Business & Finance – Marketing


What happens when you are no longer “the Happiest Place on Earth”? The Walt Disney Company doesn’t want to find out and is “reimagining” its pricing strategy. Responding to the ever-increasing demand for theme park tickets, especially at peak times, Disney has implemented “demand-based pric¬ing” at both Walt Disney World in Florida and Disneyland in California.

Airlines and hotels have used demand-based pricing for years by charging higher prices during summer vacation sea¬son and around holidays when demand for flights and hotel accommodations is highest. Similarly, demand-based pricing has been in use by Disney competitor, Universal Studios, and other theme park operators in the United States. The idea is to redistribute customer demand by lowering prices during times with less demand to encourage more sales and increase prices at times when demand is higher to encourage customers to switch some of their visits to lower-priced times.

Visitors to Disneyland were previously charged a single-day ticket price of 499.00. Under demand-based pricing, there are three prices. “Value” tickets for Mondays through Thursdays during weeks when children are in school are only 495, a reduction of 54.00. “Regular” tickets for most week¬ends and summer months are $105. “Peak” tickets for visitors during December, spring break weeks, and July weekends are highest at $119. For Orlando’s Disney World, the pricing is similar but more complex as a result of having four differ¬ent parks at the site. The new demand-based pricing is only for single-day tickets and does not affect the price of annual passes or multiday tickets, which most families buy when they travel to Disney.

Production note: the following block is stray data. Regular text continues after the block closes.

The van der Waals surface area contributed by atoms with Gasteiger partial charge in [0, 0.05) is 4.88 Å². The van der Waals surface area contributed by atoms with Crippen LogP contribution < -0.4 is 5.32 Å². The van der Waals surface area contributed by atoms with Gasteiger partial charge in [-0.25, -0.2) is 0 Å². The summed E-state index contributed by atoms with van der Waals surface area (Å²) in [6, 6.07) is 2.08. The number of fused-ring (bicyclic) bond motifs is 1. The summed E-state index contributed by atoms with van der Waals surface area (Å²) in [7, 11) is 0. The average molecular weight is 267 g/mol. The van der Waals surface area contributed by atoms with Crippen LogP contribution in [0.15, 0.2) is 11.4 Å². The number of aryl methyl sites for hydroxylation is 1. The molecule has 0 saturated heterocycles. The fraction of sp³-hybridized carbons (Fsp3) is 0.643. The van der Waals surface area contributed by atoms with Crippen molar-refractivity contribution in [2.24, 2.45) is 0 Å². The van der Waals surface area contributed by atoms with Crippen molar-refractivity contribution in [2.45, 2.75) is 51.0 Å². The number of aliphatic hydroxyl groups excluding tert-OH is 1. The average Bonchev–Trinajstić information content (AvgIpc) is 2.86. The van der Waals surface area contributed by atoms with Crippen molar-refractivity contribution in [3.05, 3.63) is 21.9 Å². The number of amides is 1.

The unknown is how consumers will respond to this new pricing strategy long term. Will they see it as a more equitable system in which you pay more if you want to visit Disney at the “best” times to travel and pay less if you can vacation at “off” times. Of course, consumers may perceive the new strategy as a pricing gimmick to gouge consumers during heavy travel times to increase Disney profits.

Certainly, demand-pricing tactics airlines employ are not thought of kindly and have contributed to negative consumer attitudes toward the airlines. Although Disney stresses that it is using the new demand-based pricing to more efficiently manage its customer experience, it should be obvious that this policy can also lead to greater profits. Even more important, how will consumers think of Disney and its theme parks long term? Will Disney still be the happiest place in the world?

You Make the Call

10-36. What is the decision facing Disney?

10-37. What factors are important in understanding this decision situation?

10-38. What are the alternatives?

10-39. What decision(s) do you recommend?

10-40. What are some ways to implement your recommen¬dation?

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